chapter  3
Keynes, Marshall and Cambridge economics in 1905
Pages 28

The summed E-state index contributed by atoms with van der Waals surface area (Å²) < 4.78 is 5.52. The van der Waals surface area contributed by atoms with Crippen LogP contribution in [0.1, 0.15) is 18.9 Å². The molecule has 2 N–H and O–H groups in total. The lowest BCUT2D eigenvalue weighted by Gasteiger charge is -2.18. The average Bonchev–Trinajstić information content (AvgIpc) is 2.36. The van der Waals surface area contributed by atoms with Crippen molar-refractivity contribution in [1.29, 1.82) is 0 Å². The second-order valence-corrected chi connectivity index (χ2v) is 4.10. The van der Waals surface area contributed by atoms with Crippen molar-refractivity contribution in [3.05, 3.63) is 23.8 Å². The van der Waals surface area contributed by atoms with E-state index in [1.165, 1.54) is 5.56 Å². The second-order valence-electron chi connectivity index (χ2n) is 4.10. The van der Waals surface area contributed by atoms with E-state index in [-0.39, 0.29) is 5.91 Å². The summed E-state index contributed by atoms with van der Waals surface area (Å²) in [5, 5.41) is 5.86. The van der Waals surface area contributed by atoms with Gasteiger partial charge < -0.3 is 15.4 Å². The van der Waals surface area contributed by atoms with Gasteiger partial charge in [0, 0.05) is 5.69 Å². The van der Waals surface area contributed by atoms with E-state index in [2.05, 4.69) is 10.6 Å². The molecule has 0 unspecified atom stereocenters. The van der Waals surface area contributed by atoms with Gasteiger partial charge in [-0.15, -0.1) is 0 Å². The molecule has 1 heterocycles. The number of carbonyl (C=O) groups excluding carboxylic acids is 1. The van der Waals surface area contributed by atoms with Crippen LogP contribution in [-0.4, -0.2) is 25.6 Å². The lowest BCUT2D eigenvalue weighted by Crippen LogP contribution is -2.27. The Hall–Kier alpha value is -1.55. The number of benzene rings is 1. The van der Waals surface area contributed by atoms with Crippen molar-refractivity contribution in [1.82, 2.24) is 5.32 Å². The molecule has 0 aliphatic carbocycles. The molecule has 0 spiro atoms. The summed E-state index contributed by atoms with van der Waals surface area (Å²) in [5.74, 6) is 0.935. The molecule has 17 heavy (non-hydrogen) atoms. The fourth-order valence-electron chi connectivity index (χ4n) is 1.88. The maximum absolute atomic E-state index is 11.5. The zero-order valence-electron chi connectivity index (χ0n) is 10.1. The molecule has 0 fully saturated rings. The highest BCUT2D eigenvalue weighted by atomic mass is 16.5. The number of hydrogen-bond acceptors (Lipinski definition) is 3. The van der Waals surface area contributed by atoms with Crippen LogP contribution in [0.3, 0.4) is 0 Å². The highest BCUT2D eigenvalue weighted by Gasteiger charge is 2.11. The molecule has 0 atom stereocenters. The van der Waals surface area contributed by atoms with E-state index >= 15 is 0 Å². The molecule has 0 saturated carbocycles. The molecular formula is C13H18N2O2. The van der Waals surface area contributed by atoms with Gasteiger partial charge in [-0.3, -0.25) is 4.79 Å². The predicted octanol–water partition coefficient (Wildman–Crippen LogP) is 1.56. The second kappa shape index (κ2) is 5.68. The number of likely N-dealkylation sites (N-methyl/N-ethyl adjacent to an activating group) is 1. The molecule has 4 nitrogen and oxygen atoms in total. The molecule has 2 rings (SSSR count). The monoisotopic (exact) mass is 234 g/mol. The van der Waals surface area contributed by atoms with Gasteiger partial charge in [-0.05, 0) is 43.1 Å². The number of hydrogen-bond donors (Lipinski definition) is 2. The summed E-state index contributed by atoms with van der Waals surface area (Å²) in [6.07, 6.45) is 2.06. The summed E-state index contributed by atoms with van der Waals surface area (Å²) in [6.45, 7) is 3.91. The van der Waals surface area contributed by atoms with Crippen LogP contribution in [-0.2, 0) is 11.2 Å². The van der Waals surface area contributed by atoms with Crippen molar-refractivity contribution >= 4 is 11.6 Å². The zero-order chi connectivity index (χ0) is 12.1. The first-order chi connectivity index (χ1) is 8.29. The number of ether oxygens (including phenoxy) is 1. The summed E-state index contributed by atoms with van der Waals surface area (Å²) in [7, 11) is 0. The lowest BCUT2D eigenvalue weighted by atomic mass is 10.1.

Alfred Marshall pursued the goal of social reform by means of a scientific research project, accompanied by a battle for academic reform that was functional to it. In 'A Plea for the Creation of a Curriculum in Economics and Associated Branches of Political Science', Marshall argued that Cambridge should not offer 'technical studies', and that the training of the higher ranks of business and the Civil Service should become the main focus of specialization in economics at Cambridge. Marshall's economics, and later Cambridge economics in the transition from Marshall to Maynard Keynes, moved much more decisively in the direction of adapting analytical tools to historical circumstances than towards refinement of pure theory. In conclusion, if some fundamental difference did indeed exist between Oxford new Liberals and Cambridge Marshallian economics, this was less in practical politics and more in Marshall's choice of scientific research instead of political activism as the high road to the ultimate goal of social amelioration.